Tag Archives: return of premium

Regular Term Life Or Return Of Premium?

If you’re looking at term life insurance, you might be considering a return of premium policy. Return of premium policies are more expensive than traditional term policies, but you get all of your premiums back at the end of the term, assuming you’re still alive.

Determining whether return of premium life insurance is a good choice depends a lot on your own habits, goals, and tolerance for risk. Let’s consider a hypothetical situation of a 35 year old female who is looking for a $1 million, 30 year term policy. Let’s say she can purchase a traditional term policy for $650/year, or a return of premium policy for $1175/year.

If she buys the traditional term policy, she will spend $19,500 on the coverage over the course of 30 years ($650 x 30). This money is gone forever, but it has done its job of purchasing peace of mind for her and her family.

If she buys the return of premium policy, she will spend $35,250 on the coverage ($1175 x 30), but if she is alive at the end of the 30 year term, she will get the entire amount back. This option costs a total of $15,750 more than the traditional term policy, so the trade off between the two policies is what she could have done with that money if she had purchased the traditional policy instead.

Here’s where an investment calculator comes in handy. The return of premium policy will cost $525 more per year than the traditional term policy. We can use an investment calculator to determine what sort of return she would have to get on that money if she invested it on her own, in order to end up with at least a total of $35,250 at the end of 30 years (since that’s the amount she will end up with if she buys the return of premium policy).

There are numerous online investment calculators that you can use. Each person’s situation will be different in terms of taxes (ie, one person might choose to invest the difference between the premiums in a traditional IRA, with tax-deferred growth, while another person might put the money into a taxable brokerage account) so I’m focusing solely on the growth of the money without taking taxes into consideration. Here is an example of a simple calculator that you can use to determine the effective rate of return that the return of premium policy is giving you.? For our hypothetical lady, we can input 30 years, an initial principal of zero dollars, and an annual investment of $525.? We can reduce the tax rate to 0%, but if she is investing her money in a taxable account, that amount will have to be increased.? Then we can move the little blue arrow on the rate of return line until the investment total (in blue at the top of the calculator) gets to at least $35,250.? For our lady, this happens at 4.8%, at which point, her investment would be worth $35,324 after 30 years (if she invested her money in a taxable account, her rate of return would have to be higher to offset the loss to taxes).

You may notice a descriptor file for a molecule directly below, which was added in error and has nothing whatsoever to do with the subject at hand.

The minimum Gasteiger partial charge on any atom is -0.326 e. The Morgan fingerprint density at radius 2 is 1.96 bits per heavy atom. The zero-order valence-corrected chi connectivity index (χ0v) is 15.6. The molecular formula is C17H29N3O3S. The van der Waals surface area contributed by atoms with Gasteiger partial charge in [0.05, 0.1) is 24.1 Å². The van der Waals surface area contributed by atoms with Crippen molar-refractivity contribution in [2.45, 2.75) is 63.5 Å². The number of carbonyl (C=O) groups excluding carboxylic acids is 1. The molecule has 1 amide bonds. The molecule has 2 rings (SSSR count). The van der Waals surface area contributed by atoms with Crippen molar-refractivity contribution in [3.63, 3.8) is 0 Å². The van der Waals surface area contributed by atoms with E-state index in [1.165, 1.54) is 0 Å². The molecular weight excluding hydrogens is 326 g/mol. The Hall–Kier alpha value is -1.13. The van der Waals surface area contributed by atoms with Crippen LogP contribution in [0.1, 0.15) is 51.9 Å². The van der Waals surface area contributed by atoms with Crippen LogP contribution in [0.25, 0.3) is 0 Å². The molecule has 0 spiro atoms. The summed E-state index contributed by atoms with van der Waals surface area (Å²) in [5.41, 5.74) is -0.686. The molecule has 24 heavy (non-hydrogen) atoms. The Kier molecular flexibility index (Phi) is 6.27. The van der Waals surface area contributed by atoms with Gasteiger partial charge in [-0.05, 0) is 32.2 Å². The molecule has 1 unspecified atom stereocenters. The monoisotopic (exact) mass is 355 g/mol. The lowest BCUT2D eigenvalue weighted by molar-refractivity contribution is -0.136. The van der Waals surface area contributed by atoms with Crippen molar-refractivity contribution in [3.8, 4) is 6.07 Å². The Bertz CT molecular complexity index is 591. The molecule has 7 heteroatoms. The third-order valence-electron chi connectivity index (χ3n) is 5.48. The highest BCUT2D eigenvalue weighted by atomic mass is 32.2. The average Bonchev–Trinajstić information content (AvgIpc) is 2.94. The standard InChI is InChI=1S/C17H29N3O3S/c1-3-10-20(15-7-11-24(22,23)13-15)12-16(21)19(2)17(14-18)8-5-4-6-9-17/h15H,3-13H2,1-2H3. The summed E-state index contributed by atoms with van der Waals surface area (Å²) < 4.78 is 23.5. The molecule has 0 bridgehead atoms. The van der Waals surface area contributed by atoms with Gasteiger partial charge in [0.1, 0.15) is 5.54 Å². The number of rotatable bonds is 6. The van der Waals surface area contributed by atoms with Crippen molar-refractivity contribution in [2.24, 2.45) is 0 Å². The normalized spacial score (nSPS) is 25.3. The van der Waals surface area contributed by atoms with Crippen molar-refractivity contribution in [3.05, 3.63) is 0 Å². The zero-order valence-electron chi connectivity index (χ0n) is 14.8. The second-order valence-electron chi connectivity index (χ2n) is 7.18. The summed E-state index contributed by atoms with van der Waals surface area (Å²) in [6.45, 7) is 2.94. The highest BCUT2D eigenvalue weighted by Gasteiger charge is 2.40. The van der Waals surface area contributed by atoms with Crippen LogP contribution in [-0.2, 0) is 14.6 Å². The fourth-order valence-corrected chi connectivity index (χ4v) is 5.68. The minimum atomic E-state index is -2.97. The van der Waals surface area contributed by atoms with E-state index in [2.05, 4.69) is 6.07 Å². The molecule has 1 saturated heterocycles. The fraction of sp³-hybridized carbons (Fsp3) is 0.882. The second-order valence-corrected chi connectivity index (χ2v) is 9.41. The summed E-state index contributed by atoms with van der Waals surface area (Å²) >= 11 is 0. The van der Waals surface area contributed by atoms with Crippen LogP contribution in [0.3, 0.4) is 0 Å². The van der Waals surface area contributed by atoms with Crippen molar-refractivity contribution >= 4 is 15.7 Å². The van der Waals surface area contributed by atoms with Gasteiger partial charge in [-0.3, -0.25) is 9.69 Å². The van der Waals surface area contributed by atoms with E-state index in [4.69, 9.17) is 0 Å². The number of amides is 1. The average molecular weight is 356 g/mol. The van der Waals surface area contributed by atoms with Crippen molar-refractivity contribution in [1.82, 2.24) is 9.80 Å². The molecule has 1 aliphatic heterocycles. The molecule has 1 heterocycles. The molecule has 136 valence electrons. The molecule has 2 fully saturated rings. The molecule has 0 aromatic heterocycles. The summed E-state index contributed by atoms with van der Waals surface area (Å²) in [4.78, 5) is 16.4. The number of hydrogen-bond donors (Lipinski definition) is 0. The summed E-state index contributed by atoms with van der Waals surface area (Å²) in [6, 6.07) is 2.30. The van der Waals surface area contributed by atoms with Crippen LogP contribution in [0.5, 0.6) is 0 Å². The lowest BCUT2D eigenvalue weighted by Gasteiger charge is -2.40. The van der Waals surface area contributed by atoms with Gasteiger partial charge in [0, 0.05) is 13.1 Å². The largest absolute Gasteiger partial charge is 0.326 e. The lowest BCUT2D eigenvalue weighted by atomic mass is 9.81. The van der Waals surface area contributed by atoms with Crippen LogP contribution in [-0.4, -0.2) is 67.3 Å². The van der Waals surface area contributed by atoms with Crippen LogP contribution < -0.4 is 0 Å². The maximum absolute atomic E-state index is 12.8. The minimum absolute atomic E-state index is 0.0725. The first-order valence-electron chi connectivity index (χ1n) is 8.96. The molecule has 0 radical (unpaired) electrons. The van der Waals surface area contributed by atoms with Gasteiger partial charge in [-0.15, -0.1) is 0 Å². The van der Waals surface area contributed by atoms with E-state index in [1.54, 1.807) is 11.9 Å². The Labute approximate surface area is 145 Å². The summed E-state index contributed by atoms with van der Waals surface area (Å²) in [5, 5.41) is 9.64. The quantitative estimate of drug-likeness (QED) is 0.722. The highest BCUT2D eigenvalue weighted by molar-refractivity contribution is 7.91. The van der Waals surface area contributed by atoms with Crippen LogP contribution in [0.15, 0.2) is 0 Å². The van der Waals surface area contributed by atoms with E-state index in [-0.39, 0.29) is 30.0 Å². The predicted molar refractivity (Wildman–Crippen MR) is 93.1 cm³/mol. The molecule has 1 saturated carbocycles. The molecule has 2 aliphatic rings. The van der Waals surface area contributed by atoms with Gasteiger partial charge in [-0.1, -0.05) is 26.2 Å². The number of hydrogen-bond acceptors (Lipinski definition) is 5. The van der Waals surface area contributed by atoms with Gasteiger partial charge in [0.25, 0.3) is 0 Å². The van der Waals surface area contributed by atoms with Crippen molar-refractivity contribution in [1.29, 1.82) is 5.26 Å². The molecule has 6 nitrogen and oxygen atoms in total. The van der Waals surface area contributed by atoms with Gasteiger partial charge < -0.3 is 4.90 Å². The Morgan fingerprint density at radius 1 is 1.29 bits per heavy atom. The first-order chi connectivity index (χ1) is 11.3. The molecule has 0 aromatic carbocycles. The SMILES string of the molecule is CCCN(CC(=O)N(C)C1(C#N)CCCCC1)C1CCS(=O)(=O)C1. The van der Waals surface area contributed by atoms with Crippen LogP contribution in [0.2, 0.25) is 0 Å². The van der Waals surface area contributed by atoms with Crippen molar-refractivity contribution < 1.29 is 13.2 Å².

So if this lady were to get average returns of more than 4.8% in another investment vehicle, she would be better off getting the traditional term policy.? But if she likes the idea of a guaranteed rate of return and forced savings, she might be better off with the return of premium policy.? The final decision will be up to you, but understanding the numbers behind the premiums will likely make the decision easier.

Term Life Insurance

Term Life Offers the Best Value

A term life policy pays out its face value only if you die during the selected term. Normally, if you have not used the death benefit when the term runs out, the policy expires. However, return of premium policies are becoming very popular as an alternative to typical term life insurance and even whole life and universal life policies. Building cash value with a permanent policy means paying high premiums (2 to 3 times as much for the same coverage). While an unused term policy can feel like a waste. Return of Premium (ROP) term is an easy and effective new solution that splits the problem down the middle. It starts out like term life insurance with one extra promise from the carrier: If you pay your premiums and you live, we’ll give you your money back. On a normal 20 year level term Colorado life insurance policy the ROP benefit may cost about 30% more, but that extra premium will effectively earn you a 6-7% return over the 20 years — just enough to earn you back everything you’ve invested. What’s in it for the life insurance company? Your loyalty. Colorado life insurance companies spend a lot of money to get your business, and only start making a profit if you stick around more than five years or so. ROP gives an incentive for their customers to stay for the full term. And, for those that don’t, the carrier made an extra 30% on those guys — and used some of it to pay you a solid return on your money for sticking around and living. So if you know that you are going to be insured for the entire term, then think about paying a little more for the ROP benefit and getting it all back in the end. We would be happy to give you the price of a term life policy and compare it with the same amount of ROP term and do the math to see if ROP term would be a good investment.